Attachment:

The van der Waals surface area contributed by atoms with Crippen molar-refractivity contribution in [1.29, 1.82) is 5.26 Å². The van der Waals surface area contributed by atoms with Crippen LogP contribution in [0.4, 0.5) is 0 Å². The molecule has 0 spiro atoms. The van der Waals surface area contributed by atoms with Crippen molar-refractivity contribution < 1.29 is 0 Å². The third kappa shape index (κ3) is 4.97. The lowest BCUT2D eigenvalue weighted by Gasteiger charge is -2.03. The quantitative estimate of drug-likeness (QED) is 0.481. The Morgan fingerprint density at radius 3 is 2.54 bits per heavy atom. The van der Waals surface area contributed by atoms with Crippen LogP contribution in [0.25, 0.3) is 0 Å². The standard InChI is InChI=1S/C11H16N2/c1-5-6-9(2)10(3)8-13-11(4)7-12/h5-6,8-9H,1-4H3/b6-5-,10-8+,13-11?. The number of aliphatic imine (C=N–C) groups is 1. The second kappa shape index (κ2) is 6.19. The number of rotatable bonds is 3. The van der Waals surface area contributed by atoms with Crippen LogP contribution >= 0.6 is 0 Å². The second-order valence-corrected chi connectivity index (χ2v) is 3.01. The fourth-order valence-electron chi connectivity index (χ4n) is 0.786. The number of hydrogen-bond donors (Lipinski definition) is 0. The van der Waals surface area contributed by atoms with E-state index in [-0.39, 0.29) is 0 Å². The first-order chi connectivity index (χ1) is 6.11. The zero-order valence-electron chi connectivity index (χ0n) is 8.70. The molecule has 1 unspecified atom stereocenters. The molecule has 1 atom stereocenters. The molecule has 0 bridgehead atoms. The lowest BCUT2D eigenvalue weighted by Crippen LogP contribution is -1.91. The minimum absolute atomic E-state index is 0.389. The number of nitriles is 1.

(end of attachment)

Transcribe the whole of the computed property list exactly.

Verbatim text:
The van der Waals surface area contributed by atoms with Crippen molar-refractivity contribution in [1.29, 1.82) is 5.26 Å². The van der Waals surface area contributed by atoms with Crippen LogP contribution in [0.4, 0.5) is 0 Å². The molecule has 0 spiro atoms. The van der Waals surface area contributed by atoms with Crippen molar-refractivity contribution < 1.29 is 0 Å². The third kappa shape index (κ3) is 4.97. The lowest BCUT2D eigenvalue weighted by Gasteiger charge is -2.03. The quantitative estimate of drug-likeness (QED) is 0.481. The Morgan fingerprint density at radius 3 is 2.54 bits per heavy atom. The van der Waals surface area contributed by atoms with Crippen LogP contribution in [0.25, 0.3) is 0 Å². The standard InChI is InChI=1S/C11H16N2/c1-5-6-9(2)10(3)8-13-11(4)7-12/h5-6,8-9H,1-4H3/b6-5-,10-8+,13-11?. The number of aliphatic imine (C=N–C) groups is 1. The second kappa shape index (κ2) is 6.19. The number of rotatable bonds is 3. The van der Waals surface area contributed by atoms with Crippen LogP contribution >= 0.6 is 0 Å². The second-order valence-corrected chi connectivity index (χ2v) is 3.01. The fourth-order valence-electron chi connectivity index (χ4n) is 0.786. The number of hydrogen-bond donors (Lipinski definition) is 0. The van der Waals surface area contributed by atoms with E-state index in [-0.39, 0.29) is 0 Å². The first-order chi connectivity index (χ1) is 6.11. The zero-order valence-electron chi connectivity index (χ0n) is 8.70. The molecule has 1 unspecified atom stereocenters. The molecule has 1 atom stereocenters. The molecule has 0 bridgehead atoms. The lowest BCUT2D eigenvalue weighted by Crippen LogP contribution is -1.91. The minimum absolute atomic E-state index is 0.389. The number of nitriles is 1.